Effect of Different Types of Noises on Divergent Creativity in Young Adults


Noise has always been considered a botheration. Previous literature has shown the adverse effects of noise on several aspects of cognition and task performance. However, a key idea in noise literature is that deeming certain sounds as unwanted is a complex task and requires considerable analysis and thought in order to enable us to reach an agreement about what is noise and what is not. This becomes more evident in the context of research conducted on the effects of noise on creativity, the results to which have been inconclusive. While there are studies which show the detrimental effects of noise on creativity, there is also some evidence suggesting that for highly original individuals, moderate level of noise may lead to an increase in creative performance. This study tried to find some clarity with respect to these findings. 120 undergraduate (66 male and 54 female) students between the age of 18 - 25 were divided into four groups. Each of the groups was given 5 tasks from rCAB, while being exposed to silence, construction noise, sound of people talking, and traffic noise respectively. The group that took the test in silence performed the best, while the one exposed to traffic noise performed the worst. However, the results did not prove to be statistically significant. The study threw light on the high threshold of noise perception among the participants that could be attributed to any of the factors such as that of age or region. Future researches could look into individual differences that might affect performance under different noise simulations, thus providing more clarity to the findings.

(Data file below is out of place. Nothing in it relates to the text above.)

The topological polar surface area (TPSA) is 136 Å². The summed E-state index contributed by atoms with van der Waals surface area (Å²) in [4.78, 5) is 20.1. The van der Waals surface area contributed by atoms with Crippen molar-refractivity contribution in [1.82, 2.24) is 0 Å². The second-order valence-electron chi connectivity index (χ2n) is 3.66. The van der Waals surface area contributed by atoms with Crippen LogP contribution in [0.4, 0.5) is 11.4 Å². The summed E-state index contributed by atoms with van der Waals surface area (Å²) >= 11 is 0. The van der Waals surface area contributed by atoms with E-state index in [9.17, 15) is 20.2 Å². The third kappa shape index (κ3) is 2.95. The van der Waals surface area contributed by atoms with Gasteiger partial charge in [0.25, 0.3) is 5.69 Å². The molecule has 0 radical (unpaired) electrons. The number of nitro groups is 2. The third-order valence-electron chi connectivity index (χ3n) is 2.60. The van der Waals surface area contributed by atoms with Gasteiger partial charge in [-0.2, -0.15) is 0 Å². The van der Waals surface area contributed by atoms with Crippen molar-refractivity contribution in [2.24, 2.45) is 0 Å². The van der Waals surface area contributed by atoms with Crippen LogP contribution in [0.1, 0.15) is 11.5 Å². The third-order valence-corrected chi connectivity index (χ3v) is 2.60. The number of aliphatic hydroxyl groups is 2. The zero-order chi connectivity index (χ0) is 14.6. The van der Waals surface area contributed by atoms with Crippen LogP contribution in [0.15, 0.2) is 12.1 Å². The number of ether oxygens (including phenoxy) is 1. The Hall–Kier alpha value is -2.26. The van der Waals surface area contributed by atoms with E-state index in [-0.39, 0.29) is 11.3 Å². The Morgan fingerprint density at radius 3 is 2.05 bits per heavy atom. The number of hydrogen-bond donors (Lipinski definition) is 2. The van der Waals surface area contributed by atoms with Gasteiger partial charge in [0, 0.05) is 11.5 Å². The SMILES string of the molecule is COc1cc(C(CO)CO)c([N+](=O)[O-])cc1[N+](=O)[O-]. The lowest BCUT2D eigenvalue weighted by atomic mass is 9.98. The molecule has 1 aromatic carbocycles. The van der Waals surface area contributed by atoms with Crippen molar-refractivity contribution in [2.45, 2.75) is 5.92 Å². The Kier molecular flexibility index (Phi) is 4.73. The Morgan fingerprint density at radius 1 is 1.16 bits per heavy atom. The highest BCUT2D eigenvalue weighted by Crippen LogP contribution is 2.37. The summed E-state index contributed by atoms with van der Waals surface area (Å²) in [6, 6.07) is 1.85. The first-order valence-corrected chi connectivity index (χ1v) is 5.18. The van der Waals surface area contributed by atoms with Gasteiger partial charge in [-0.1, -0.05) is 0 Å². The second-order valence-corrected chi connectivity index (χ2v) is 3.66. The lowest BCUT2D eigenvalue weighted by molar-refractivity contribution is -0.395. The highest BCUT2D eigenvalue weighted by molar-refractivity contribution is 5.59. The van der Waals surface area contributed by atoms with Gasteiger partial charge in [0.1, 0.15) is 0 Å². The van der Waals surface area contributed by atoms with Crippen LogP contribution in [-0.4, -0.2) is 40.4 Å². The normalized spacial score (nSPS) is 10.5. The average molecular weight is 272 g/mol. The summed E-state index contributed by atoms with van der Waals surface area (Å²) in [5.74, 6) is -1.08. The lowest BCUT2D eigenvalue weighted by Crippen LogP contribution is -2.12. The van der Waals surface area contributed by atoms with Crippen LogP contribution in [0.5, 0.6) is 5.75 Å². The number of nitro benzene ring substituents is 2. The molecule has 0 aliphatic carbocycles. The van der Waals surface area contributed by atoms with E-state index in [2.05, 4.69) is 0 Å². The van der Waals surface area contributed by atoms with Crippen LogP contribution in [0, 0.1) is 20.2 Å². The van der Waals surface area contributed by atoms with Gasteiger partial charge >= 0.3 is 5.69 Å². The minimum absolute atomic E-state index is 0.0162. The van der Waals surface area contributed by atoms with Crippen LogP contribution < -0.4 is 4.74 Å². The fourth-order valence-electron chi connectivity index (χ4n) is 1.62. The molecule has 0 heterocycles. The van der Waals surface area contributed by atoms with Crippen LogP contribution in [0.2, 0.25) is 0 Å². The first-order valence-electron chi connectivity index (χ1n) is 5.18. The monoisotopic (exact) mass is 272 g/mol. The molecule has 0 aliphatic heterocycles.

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Sharma, D. , Gurbani, A. , Manjunath, K. , Dutta, D. and Guneli, H. (2021) Effect of Different Types of Noises on Divergent Creativity in Young Adults. Open Access Library Journal, 8, 1-10. doi: 10.4236/oalib.1107420.

“I have long held the opinion that the amount of noise that anyone can bear undisturbed stands in inverse proportion to his mental capacity and therefore be regarded as a pretty fair measure of it.”

-Arthur Schopenhauer

1. Introduction

Noise has always been considered as something distracting so much so that it is most commonly defined as any unwanted sound. What can be considered as noise is quite a subjective matter. However, humans have identified certain sounds that are more or less universally considered undesirable. In fact, decades of extensive research have introspected the impact of noise on cognition and task performance [1] [2] .

Literature on noise studies has shown the adverse effects of brief and continuous noise on attention [3] [4] , reading deficits and skill [5] and cognitive processing [6] [7] . Historically as well, noise has been considered as a botheration and research has demonstrated the negative side effects of this external, unwanted sound [8] [9] [10] .